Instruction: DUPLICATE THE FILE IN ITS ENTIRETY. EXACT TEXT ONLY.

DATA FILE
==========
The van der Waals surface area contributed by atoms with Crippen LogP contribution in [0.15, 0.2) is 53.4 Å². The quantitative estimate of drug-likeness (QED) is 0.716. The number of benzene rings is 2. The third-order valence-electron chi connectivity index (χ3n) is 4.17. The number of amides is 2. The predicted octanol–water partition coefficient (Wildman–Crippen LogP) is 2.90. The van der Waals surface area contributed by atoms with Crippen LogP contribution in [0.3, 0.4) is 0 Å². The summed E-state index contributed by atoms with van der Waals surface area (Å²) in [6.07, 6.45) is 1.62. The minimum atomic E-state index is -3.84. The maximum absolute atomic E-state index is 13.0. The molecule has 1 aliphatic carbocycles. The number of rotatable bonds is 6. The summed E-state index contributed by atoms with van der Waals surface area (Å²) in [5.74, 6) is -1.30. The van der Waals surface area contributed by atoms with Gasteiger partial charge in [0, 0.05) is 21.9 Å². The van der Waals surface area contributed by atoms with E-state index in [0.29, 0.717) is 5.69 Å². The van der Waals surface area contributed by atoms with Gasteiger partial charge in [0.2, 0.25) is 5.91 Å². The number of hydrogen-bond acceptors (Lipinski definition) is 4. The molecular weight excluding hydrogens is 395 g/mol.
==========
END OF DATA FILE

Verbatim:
The van der Waals surface area contributed by atoms with Crippen LogP contribution in [0.15, 0.2) is 53.4 Å². The quantitative estimate of drug-likeness (QED) is 0.716. The number of benzene rings is 2. The third-order valence-electron chi connectivity index (χ3n) is 4.17. The number of amides is 2. The predicted octanol–water partition coefficient (Wildman–Crippen LogP) is 2.90. The van der Waals surface area contributed by atoms with Crippen LogP contribution in [0.3, 0.4) is 0 Å². The summed E-state index contributed by atoms with van der Waals surface area (Å²) in [6.07, 6.45) is 1.62. The minimum atomic E-state index is -3.84. The maximum absolute atomic E-state index is 13.0. The molecule has 1 aliphatic carbocycles. The number of rotatable bonds is 6. The summed E-state index contributed by atoms with van der Waals surface area (Å²) in [5.74, 6) is -1.30. The van der Waals surface area contributed by atoms with Gasteiger partial charge in [0, 0.05) is 21.9 Å². The van der Waals surface area contributed by atoms with E-state index in [0.29, 0.717) is 5.69 Å². The van der Waals surface area contributed by atoms with Gasteiger partial charge in [0.2, 0.25) is 5.91 Å². The number of hydrogen-bond acceptors (Lipinski definition) is 4. The molecular weight excluding hydrogens is 395 g/mol.